Regulating Business in Times of Turbulence: Thinking out of the Box for a Sustainable Future
Daughters of Themis: International Network of Female Business Scholars celebrates its fifth anniversary in 2020. Daughters of Themis is a network for scholars in all areas of scholarship pertaining to business, including law, economics, management and administration, political science, sociology and natural sciences. We are pleased to announce our first Quinquennial conference.
The Conference, which will be a virtual event, is open to all interested scholars, policy-makers, students and the general public.
Times of turbulence
It has become abundantly clear that we live in times of increasing turbulence. This turbulence is multifaceted and of various origins, which are interconnected and tend to be of a transnational nature. We see political turbulence connected to ecological turbulence, and societal turbulence informed by increasing social inequality within and across countries, raising questions of international distributive justice. Climate change, biodiversity loss and pressure on fresh water with its related ecological, social and economic problems contribute to new forms of migration, with ‘environmental refugees’ a 20th century addition to our vocabulary. An unsustainable exploitation of natural resources and increasing pressure on our planetary boundaries is compromising the quality of life for current and future generations.
Civil society is increasingly demanding a sustainable development: with ‘Fridays for Future’ as one of the most impressive newer examples of the younger generation exerting pressure on policy-makers. On the other hand, however, political changes in a number of countries show a reactionary tendency towards nationalism and populism, rejecting science-based knowledge, in harsh contrast to the transnational nature of the fundamental challenges that we urgently need to resolve.
Business and the grand challenge of our time
Business, as a key player in the global economy, is a part of the problem and will have to be a part of the solution if we are to meet the grand challenge of our time: securing the social foundation for humanity now and in the future, while staying within planetary boundaries. What does this mean for the regulation of businesses? We know that current efforts of regulating business have been inadequate, but how should a sustainability-oriented regulation of business be designed?
To move towards sustainability requires innovate solutions, informed by interdisciplinary and transnational perspectives, in order to achieve a transformation of business from a linear and unsustainable business as usual to one based on circularity and on internalising its environmental, social and economic impacts. We need business to create value in a way that respects human rights and contributes to securing the social basis for people and communities across global value chains. Circularity of business requires more than resource-efficiency and recyclability; the full cycle of products, processes and services of business must be designed and carried out so as to stay within planetary boundaries.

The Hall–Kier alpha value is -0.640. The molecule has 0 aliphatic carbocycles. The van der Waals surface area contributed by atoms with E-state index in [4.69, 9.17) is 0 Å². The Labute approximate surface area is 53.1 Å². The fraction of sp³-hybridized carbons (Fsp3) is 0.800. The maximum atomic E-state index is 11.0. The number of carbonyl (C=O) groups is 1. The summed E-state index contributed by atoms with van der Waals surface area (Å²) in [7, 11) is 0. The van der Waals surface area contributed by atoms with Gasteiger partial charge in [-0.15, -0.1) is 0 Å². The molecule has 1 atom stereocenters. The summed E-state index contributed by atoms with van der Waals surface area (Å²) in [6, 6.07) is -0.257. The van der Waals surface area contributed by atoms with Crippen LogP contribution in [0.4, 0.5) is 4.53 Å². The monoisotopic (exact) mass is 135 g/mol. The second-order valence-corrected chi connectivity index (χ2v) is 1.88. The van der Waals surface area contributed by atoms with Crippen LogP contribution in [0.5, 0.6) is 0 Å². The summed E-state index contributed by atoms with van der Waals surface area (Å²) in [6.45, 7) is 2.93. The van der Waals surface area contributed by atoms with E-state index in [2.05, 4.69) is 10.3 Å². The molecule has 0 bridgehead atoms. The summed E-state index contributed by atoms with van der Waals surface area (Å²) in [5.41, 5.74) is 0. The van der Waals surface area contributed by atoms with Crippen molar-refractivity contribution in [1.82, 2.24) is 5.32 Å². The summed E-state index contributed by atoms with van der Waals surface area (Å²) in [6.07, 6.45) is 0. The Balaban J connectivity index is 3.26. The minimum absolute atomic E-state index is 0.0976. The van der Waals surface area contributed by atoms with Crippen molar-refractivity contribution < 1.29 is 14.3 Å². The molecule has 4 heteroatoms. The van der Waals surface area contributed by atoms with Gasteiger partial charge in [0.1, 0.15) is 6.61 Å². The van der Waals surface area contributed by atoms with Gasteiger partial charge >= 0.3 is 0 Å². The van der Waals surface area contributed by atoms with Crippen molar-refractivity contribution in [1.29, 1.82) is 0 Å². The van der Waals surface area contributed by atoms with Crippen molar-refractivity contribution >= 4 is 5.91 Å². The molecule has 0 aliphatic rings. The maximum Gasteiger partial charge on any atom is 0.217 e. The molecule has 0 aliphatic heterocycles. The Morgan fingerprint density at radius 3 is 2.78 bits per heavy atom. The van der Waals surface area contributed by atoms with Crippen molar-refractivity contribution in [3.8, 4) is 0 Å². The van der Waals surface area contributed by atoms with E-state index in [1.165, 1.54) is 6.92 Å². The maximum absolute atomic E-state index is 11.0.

Thought leaders in business are advocating such a transformation, and increasingly, investors and consumers are exerting market pressure towards more sustainable business. We see an emerging shift in social norms, towards a more integrated and holistic thinking. Yet, these positive trends are insufficient in themselves – and new thinking about regulation of business is required.
Regulation, understood as state legislation, cannot alone provide a useful answer to the international and interconnected challenges of the turbulences described. Lack of legal compliance and various forms of cross-border regulatory evasion undermines the predominantly national regulation of business, which even if complied with fully, would not be sufficient for the necessary transformation to sustainable business. A broader understanding of regulation is called for, including social norms, markets pressure, and the physical world, both natural and manufactured, including financial technology, as regulatory modalities. This is in itself a call not only for legal scholars but also for business scholars from across disciplines to engage in a ‘thinking-out-of-the box’ analysis of the regulation of business.
Please register your participation by 1 October.
- Melsa Ararat - Director of Corporate Governance Forum, Sabanci University, Turkey
- Diletta Lenzi - Postdoctoral researcher, University of Trento, Italy
- Anne-Christin Mittwoch - Assistant Professor, University of Marburg, Germany
- Beate Sjåfjell - Professor, Faculty of Law, University of Oslo, Norway
- Adure Uzo-Peters - Lecturer, Faculty of Law, University of Ibadan, Nigeria
Any questions may be directed to Beate Sjåfjell.